Today – May 6, 2015 – is Orson Welles’ 100th birthday. First take some time to study this portrait of Welles by film director Henry Jaglom, drawn in the 1980s, late in Welles’ life.

There are many reasons why Welles is treasured by so many; only some of the reasons have to do with what he did. The rest concerns how he did it, both in his successes and his failures.

First: he was by nature theatrical. How voice was an instrument he played with precision and finesse, his finest asset as an actor. But he did not act solely on stage or before cameras or microphones. He got into the theater by bluffing his way into a part in a play while he was traveling in Ireland. He told the director he was a visiting star from America, no doubt using the mellifluous assurance that was his strongest vocal trait. Who could doubt him? So we envy that bravado. He was well suited to commanding roles, even when playing The Shadow on radio – a job I’m sure he took solely for the money. (It did not hurt that he came to the show when the scripts were being written by Edith Meiser, who would later write for the Sherlock Holmes radio show starring Basil Rathbone; her scripts were well superior to those of subsequent writers.) Whatever the truth, Orson Welles generated a confidence that was enviable. So, we envy him. He was wise to drop his first name, George; there were already too many Georges with their own myths, but very few Orsons. Now we would call that branding, not in the sense of something done to cattle, but something done with images. There is a foolish notion that artists should have a brand, whether it be van Gogh’s ravaged expression as he stares out, his ear bandaged, or Pollock’s macho swagger, or what-have-you. Welles made good use of his brand, but I will bet (on the basis of very little research) that he didn’t care much about it.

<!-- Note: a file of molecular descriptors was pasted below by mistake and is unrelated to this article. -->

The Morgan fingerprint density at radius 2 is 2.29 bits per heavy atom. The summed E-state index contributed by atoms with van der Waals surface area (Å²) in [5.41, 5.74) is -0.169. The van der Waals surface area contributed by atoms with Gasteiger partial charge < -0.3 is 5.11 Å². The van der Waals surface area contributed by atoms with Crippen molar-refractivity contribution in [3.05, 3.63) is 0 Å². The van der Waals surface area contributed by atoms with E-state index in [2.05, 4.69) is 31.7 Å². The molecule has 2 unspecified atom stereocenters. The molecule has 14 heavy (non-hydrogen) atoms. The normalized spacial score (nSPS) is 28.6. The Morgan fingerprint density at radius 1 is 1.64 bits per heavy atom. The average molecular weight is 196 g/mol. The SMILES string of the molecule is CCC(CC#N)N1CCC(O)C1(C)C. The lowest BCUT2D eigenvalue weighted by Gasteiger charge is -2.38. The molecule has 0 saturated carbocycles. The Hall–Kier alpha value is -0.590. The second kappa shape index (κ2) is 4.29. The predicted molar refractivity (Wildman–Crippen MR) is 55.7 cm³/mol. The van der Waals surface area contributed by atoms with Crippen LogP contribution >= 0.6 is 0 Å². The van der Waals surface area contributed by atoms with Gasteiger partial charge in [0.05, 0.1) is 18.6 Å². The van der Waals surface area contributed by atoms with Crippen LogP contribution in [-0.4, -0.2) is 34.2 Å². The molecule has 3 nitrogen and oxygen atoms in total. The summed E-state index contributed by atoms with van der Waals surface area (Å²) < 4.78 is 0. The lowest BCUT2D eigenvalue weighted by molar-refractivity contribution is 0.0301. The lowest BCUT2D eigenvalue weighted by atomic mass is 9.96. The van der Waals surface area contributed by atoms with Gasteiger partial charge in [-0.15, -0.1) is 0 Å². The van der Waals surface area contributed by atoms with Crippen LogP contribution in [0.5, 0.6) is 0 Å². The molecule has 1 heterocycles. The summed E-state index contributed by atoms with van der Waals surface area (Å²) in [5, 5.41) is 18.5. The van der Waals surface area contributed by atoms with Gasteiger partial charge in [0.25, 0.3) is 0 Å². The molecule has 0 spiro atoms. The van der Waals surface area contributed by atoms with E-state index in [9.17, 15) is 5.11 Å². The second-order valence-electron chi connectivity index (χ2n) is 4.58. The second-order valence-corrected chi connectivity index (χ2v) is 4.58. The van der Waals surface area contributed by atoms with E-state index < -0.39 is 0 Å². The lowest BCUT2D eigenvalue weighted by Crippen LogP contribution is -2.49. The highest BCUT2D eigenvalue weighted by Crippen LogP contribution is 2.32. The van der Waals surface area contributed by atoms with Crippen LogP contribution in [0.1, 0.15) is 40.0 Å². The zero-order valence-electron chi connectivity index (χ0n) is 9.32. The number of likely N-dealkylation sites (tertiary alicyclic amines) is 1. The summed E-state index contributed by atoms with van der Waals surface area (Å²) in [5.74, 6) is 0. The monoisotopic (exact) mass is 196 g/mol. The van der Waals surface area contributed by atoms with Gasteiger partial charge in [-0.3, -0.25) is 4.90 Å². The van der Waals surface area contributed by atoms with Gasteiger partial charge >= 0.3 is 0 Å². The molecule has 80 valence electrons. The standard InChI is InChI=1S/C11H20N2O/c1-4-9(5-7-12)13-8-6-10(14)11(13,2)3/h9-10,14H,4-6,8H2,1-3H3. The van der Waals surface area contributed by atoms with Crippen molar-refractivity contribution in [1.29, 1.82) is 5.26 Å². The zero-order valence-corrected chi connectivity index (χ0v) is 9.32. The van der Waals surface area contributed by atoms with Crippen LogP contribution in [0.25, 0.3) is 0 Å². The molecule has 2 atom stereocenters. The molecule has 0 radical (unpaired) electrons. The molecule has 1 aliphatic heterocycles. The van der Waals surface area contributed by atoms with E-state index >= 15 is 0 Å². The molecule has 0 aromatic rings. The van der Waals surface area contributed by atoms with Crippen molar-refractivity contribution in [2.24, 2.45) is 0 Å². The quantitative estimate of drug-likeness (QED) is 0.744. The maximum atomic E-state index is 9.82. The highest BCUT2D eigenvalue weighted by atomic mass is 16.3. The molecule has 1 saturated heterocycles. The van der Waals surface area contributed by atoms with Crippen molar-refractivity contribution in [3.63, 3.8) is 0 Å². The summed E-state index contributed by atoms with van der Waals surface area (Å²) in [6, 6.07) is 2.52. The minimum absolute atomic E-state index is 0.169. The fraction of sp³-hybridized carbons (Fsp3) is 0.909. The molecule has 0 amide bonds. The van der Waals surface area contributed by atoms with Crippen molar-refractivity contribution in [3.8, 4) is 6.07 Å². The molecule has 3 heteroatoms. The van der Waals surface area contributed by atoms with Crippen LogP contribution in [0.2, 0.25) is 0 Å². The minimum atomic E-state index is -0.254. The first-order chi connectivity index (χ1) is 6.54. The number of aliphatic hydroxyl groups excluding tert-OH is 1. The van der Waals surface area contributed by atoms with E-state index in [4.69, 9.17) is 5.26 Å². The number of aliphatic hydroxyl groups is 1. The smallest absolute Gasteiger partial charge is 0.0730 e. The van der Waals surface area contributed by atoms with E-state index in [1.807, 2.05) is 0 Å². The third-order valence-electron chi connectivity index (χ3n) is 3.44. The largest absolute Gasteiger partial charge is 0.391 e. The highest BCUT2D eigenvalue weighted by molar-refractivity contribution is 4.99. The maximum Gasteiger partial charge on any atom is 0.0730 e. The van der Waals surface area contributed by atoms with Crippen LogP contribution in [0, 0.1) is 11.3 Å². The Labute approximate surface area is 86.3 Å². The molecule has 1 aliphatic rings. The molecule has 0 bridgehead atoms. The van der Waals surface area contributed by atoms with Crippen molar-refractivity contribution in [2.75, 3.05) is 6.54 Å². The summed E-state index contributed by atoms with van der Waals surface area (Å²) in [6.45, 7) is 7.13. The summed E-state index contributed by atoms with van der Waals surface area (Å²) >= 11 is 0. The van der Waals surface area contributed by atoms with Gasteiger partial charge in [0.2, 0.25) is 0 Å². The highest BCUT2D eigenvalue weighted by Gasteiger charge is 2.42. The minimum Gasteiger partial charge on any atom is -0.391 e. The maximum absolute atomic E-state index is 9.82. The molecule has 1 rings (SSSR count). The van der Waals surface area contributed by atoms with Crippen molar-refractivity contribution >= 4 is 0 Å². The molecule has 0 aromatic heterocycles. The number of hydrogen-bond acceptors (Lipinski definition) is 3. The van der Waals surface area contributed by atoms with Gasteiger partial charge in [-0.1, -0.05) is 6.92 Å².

Second, his career inverted the experience of so many of us. Working in the arts requires some steely resolve, some wry acceptance of the harder facts, and usually a bit of masochism. We are not made for swagger, or bluff as Welles practiced it that day in the Irish theater. And many of us are denied the opportunity to show those traits. What we end up doing is a long, at times Sisyphean effort, up the hill for decades, hoping the rock we push will not slip and slide back down. A successful artist, in the most basic sense of the phrase, is one who can at least hold steady year after year, and perhaps move upward to greater personal or professional success. Orson Welles had it much harder toward the end of his life than at the beginning. He won success with what seems an indecently small amount of effort; by the end, though world-famous and revered, it was almost impossible for him to get a project started, much less finished. Along the way were strewn movies that never came about, countless hours spent on seeds that never germinated. In that, most visual artists can empathize. At least a failed painting can be painted over, or cut up and thrown away, but the hours cannot be regained. Best to take what lessons can be learned and move on. So he began very differently from us, but ended up a struggling artist, grasping for that handhold with which to pull himself upward. He died at his typewriter, working at a script. Again, artists envy him that. To always have something to work on, to keep chasing inspiration in that delicious and sometimes rewarding pursuit, is an important part of what art is about. If you can do without making art, do so. Step aside, retire, leave room for those who could no more stop making art than they could stop breathing. Art should be the province of the dreamer, the fanatic, the lover. Orson Welles had those qualities, or suggested them when he chose. We are like him and unlike him simultaneously. To make an audience admire you, you must prove to be something beyond what they are, yet to make them empathize, you must show how you are like them. That might be Orson Welles’ greatest achievement. He succeeded and struggled, failed and failed again, and made it big a few times – enough, I think, for Posterity to sit up and take notice.


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